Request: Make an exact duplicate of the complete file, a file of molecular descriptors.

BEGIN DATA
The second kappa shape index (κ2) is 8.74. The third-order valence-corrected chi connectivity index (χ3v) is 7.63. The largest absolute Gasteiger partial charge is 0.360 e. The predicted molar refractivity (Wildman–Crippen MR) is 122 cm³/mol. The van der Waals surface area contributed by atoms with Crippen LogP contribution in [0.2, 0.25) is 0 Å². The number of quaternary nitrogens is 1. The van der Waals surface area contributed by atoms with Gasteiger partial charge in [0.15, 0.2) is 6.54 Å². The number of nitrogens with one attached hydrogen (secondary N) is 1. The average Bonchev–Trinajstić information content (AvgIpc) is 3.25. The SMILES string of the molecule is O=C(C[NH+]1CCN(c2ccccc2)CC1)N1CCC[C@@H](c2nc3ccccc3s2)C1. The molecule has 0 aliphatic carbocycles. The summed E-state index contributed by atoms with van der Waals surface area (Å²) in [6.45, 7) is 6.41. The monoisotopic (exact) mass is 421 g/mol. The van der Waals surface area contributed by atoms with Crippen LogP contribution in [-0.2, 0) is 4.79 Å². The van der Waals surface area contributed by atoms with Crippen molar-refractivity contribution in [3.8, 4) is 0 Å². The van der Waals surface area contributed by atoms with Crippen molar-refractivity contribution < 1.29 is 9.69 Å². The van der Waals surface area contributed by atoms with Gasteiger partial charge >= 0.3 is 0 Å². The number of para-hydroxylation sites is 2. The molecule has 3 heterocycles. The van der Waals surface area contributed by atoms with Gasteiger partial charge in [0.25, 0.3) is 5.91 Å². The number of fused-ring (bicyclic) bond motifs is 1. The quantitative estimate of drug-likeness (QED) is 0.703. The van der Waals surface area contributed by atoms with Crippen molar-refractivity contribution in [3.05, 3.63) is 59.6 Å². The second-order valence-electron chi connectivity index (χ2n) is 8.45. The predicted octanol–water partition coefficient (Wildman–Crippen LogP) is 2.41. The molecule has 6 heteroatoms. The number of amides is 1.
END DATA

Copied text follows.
The second kappa shape index (κ2) is 8.74. The third-order valence-corrected chi connectivity index (χ3v) is 7.63. The largest absolute Gasteiger partial charge is 0.360 e. The predicted molar refractivity (Wildman–Crippen MR) is 122 cm³/mol. The van der Waals surface area contributed by atoms with Crippen LogP contribution in [0.2, 0.25) is 0 Å². The number of quaternary nitrogens is 1. The van der Waals surface area contributed by atoms with Gasteiger partial charge in [0.15, 0.2) is 6.54 Å². The number of nitrogens with one attached hydrogen (secondary N) is 1. The average Bonchev–Trinajstić information content (AvgIpc) is 3.25. The SMILES string of the molecule is O=C(C[NH+]1CCN(c2ccccc2)CC1)N1CCC[C@@H](c2nc3ccccc3s2)C1. The molecule has 0 aliphatic carbocycles. The summed E-state index contributed by atoms with van der Waals surface area (Å²) in [6.45, 7) is 6.41. The monoisotopic (exact) mass is 421 g/mol. The van der Waals surface area contributed by atoms with Crippen LogP contribution in [-0.2, 0) is 4.79 Å². The van der Waals surface area contributed by atoms with Crippen molar-refractivity contribution in [3.8, 4) is 0 Å². The van der Waals surface area contributed by atoms with Crippen molar-refractivity contribution < 1.29 is 9.69 Å². The van der Waals surface area contributed by atoms with Gasteiger partial charge >= 0.3 is 0 Å². The number of para-hydroxylation sites is 2. The molecule has 3 heterocycles. The van der Waals surface area contributed by atoms with Gasteiger partial charge in [0.25, 0.3) is 5.91 Å². The number of fused-ring (bicyclic) bond motifs is 1. The quantitative estimate of drug-likeness (QED) is 0.703. The van der Waals surface area contributed by atoms with Crippen molar-refractivity contribution in [3.05, 3.63) is 59.6 Å². The second-order valence-electron chi connectivity index (χ2n) is 8.45. The predicted octanol–water partition coefficient (Wildman–Crippen LogP) is 2.41. The molecule has 6 heteroatoms. The number of amides is 1.